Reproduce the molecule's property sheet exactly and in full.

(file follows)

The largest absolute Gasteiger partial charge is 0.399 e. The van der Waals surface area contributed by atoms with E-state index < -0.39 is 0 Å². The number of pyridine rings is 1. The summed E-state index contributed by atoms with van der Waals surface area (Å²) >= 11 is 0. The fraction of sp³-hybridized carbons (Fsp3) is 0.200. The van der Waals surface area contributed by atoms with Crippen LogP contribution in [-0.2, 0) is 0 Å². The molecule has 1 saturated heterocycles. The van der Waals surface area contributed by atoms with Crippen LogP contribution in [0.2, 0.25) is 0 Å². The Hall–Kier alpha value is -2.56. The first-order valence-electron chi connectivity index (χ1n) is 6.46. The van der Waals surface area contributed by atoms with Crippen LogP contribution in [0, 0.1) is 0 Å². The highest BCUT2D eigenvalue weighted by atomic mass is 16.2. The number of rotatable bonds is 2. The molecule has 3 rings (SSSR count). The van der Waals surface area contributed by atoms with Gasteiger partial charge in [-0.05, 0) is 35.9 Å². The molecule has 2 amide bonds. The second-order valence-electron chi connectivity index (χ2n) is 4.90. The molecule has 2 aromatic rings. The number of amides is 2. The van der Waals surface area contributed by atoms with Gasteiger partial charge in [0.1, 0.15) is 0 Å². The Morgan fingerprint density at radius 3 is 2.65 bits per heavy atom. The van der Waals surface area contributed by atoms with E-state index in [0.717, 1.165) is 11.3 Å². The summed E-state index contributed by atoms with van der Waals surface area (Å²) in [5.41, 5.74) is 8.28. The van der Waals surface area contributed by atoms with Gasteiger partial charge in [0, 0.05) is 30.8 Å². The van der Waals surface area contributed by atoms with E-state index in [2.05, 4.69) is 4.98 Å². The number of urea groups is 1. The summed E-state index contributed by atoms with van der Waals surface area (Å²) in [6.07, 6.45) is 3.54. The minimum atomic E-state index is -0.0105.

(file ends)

The largest absolute Gasteiger partial charge is 0.399 e. The van der Waals surface area contributed by atoms with E-state index < -0.39 is 0 Å². The number of pyridine rings is 1. The summed E-state index contributed by atoms with van der Waals surface area (Å²) >= 11 is 0. The fraction of sp³-hybridized carbons (Fsp3) is 0.200. The van der Waals surface area contributed by atoms with Crippen LogP contribution in [-0.2, 0) is 0 Å². The molecule has 1 saturated heterocycles. The van der Waals surface area contributed by atoms with Crippen LogP contribution in [0.2, 0.25) is 0 Å². The Hall–Kier alpha value is -2.56. The first-order valence-electron chi connectivity index (χ1n) is 6.46. The van der Waals surface area contributed by atoms with Crippen LogP contribution in [0, 0.1) is 0 Å². The highest BCUT2D eigenvalue weighted by atomic mass is 16.2. The number of rotatable bonds is 2. The molecule has 3 rings (SSSR count). The van der Waals surface area contributed by atoms with Gasteiger partial charge in [-0.05, 0) is 35.9 Å². The molecule has 2 amide bonds. The second-order valence-electron chi connectivity index (χ2n) is 4.90. The molecule has 2 aromatic rings. The number of amides is 2. The van der Waals surface area contributed by atoms with Gasteiger partial charge in [0.1, 0.15) is 0 Å². The Morgan fingerprint density at radius 3 is 2.65 bits per heavy atom. The van der Waals surface area contributed by atoms with E-state index in [0.717, 1.165) is 11.3 Å². The summed E-state index contributed by atoms with van der Waals surface area (Å²) in [5.41, 5.74) is 8.28. The van der Waals surface area contributed by atoms with Gasteiger partial charge in [0, 0.05) is 30.8 Å². The van der Waals surface area contributed by atoms with E-state index in [2.05, 4.69) is 4.98 Å². The number of urea groups is 1. The summed E-state index contributed by atoms with van der Waals surface area (Å²) in [6.07, 6.45) is 3.54. The minimum atomic E-state index is -0.0105.